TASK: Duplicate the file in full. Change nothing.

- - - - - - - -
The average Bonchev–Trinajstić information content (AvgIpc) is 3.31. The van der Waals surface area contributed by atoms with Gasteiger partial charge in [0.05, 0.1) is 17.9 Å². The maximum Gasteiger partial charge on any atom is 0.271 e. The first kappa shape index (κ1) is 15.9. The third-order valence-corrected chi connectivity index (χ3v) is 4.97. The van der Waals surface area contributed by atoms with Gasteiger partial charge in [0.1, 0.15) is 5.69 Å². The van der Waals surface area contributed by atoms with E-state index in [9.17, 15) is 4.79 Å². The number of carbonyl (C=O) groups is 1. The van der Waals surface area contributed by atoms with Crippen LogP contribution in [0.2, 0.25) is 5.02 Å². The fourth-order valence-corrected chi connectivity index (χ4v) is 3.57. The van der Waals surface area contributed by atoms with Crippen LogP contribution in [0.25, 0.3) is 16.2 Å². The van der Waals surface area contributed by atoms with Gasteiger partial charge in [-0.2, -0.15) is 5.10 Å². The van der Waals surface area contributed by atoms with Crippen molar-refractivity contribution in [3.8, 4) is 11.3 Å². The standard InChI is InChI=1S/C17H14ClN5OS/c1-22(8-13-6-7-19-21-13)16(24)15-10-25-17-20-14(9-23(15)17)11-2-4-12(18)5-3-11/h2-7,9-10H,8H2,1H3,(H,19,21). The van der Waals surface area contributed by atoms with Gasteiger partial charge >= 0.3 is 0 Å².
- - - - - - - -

The average Bonchev–Trinajstić information content (AvgIpc) is 3.31. The van der Waals surface area contributed by atoms with Gasteiger partial charge in [0.05, 0.1) is 17.9 Å². The maximum Gasteiger partial charge on any atom is 0.271 e. The first kappa shape index (κ1) is 15.9. The third-order valence-corrected chi connectivity index (χ3v) is 4.97. The van der Waals surface area contributed by atoms with Gasteiger partial charge in [0.1, 0.15) is 5.69 Å². The van der Waals surface area contributed by atoms with E-state index in [9.17, 15) is 4.79 Å². The number of carbonyl (C=O) groups is 1. The van der Waals surface area contributed by atoms with Crippen LogP contribution in [0.2, 0.25) is 5.02 Å². The fourth-order valence-corrected chi connectivity index (χ4v) is 3.57. The van der Waals surface area contributed by atoms with Crippen LogP contribution in [0.25, 0.3) is 16.2 Å². The van der Waals surface area contributed by atoms with Gasteiger partial charge in [-0.2, -0.15) is 5.10 Å². The van der Waals surface area contributed by atoms with Crippen molar-refractivity contribution in [3.8, 4) is 11.3 Å². The standard InChI is InChI=1S/C17H14ClN5OS/c1-22(8-13-6-7-19-21-13)16(24)15-10-25-17-20-14(9-23(15)17)11-2-4-12(18)5-3-11/h2-7,9-10H,8H2,1H3,(H,19,21). The van der Waals surface area contributed by atoms with Gasteiger partial charge >= 0.3 is 0 Å².